Aline Griffith was born in New York in 1923. She was working as a model in Manhattan when she was recruited by the Office of Strategic Services and sent to Spain to work as a spy. It was in Madrid that she met Luis de Figueroa y Pérez de Guzmán el Bueno, the count of Quintanilla and later of Romanones. He was heir to one of Spain’s largest fortunes and a grandson of a former foreign minister. They married in 1947 and had 3 children.
The Countess of Romanones quickly was part of the aristocratic elite and became known for her lavish house parties, attended by many world leaders and celebrities, including Ronald and Nancy Reagan, Jacqueline Kennedy, the Duchess of Alba, the Duchess of Windsor, Baron Guy de Rothschild, Salvador Dalí, Ava Gardner, Audrey Hepburn, and Grace Kelly, among many others. Her homes in Madrid, Marbella, New York and Caceres were as stylish as was her life.
Cayetana, Duchess of Alba, dancing flamenco at Countess of Romanones’s Madrid residence. Aline was hosting a party for her friend Wallis, Duchess of Windsor.
Aline Griffith in Finca Pascualete, c. 1960
If I have to choose a favourite home of hers that has to be Pascualete, the country state in the Spanish rural province of Caceres. This Finca had belonged to her husband’s family since 1232.She visited Pascualete for the first time in 1950 and insisted on giving life back to this, then abandoned, farm. Its rich history and unique ecosystem caught the Countess attention
‘I had the great fortune of discovering Extremadura in the 50s, what I saw then must have been very similar to medieval Europe. The time had stood still. There were thatched huts where the families lived around the fire; all of them dedicated their lives to farming and their work was carried out as it was centuries ago. They used to plowed the field with yokes, the houses were heated with braziers and fireplaces … I remember the high straw mattresses. And the elegance of the people, who dressed in the traditional way with blouses and hats during the week, and black suits with precious handmade embroideries, on Sundays’
In a short period of time, they installed electric power system, built a landing strip and even created a carpet factory bringing weavers from the Alpujarras (Andalucia) to teach them the technique. However, it was never their intention to make Finca Pasculate a pretentious home. “It had always been a country property and that guided my steps when it came to restoring it,” the Countess said. And she succeeded. From the hunting pavilion to the patio through the 16 rooms, every corner gives off a proper Spanish country style. She dedicated her life to preserving Pascualete’s culture and tradition passed down throughout centuries.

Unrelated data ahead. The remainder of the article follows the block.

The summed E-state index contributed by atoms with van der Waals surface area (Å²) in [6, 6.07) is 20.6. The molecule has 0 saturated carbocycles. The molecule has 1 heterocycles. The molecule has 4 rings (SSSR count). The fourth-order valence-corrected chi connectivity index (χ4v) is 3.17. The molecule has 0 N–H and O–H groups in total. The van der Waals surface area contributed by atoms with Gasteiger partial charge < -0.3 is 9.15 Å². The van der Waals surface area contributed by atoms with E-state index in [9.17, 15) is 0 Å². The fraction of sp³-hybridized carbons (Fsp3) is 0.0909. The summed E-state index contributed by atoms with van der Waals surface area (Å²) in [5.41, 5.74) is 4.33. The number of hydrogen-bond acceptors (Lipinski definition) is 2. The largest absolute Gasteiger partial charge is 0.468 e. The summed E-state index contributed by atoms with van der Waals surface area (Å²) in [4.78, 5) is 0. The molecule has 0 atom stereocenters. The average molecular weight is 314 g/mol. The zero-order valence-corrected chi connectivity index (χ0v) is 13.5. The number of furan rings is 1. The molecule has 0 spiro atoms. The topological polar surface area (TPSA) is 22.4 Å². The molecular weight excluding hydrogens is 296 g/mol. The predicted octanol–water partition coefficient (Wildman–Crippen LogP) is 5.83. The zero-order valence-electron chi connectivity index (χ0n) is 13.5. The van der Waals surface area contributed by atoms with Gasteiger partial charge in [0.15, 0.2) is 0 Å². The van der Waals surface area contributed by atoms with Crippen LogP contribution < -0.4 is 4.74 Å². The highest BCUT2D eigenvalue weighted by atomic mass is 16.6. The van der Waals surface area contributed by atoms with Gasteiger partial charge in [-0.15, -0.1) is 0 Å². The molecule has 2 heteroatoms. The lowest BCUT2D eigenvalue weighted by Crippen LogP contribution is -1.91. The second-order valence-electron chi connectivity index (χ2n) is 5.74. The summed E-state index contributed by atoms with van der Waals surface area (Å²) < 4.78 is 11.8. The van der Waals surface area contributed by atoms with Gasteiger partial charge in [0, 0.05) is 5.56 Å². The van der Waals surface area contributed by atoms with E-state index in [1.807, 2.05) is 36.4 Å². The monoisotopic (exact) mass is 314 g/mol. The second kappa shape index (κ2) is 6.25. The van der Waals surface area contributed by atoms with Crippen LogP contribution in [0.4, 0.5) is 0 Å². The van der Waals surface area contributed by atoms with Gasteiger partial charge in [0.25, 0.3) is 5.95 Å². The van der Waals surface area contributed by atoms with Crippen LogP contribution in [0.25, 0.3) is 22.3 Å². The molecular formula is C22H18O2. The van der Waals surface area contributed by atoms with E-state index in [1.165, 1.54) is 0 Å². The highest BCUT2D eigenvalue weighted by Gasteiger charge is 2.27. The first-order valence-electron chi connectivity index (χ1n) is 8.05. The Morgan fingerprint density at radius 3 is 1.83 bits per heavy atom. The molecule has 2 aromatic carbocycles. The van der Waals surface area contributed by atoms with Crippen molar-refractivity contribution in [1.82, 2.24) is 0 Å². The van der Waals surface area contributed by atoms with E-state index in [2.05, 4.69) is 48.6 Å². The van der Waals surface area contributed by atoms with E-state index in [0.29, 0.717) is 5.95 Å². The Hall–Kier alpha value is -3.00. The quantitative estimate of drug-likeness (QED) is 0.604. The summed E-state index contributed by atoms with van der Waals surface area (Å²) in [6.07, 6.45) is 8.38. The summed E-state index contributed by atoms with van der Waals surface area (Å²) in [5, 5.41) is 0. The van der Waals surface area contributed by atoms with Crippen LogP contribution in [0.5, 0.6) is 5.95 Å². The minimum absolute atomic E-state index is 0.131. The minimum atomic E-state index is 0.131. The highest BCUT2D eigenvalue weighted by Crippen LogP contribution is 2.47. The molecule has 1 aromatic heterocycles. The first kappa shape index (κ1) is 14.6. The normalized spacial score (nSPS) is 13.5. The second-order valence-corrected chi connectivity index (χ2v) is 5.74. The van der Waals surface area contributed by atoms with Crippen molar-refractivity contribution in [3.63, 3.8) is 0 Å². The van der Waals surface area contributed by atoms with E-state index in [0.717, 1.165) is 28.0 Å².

‘We renovated the house with the help of Duarte Pinto Coelho. We bought furniture from antique stores in Toledo, Córdoba and Salamanca, and everything we found was thanks to my husband’s good taste, because I was a disaster’
The Countess of Romanones not only gave life back to the interiors but also to the farm. Nowadays, Aline’s son Juan de Figueroa Sayn-Wittgenstein and grandson Luis de Figeroa manage the family business and the products that Aline and her husband shared with guests and friends for years, are now enjoyed around the world – Their award-winning cheeses are a must!
Fuera de Serie, 2012
The Countess speaking with the harvesters
World of Interiors
Henry Clarke for Vogue. March 15, 1968
Fuera de Serie, 2012
The Count and Countess of Romanones with their three children
Vogue España 2010
Aline Griffith, Countess of Romanones, with her grandson Juan Figueroa at Finca Pasculate Fuera de Serie,2012
The following three images are from her pattern-filled NYC apartment
Architectural Digest via The Devoted Classicist blog
At her home office in Madrid in the 60s (1st image) and 70s (2nd image)
At home in Madrid. S Moda 2011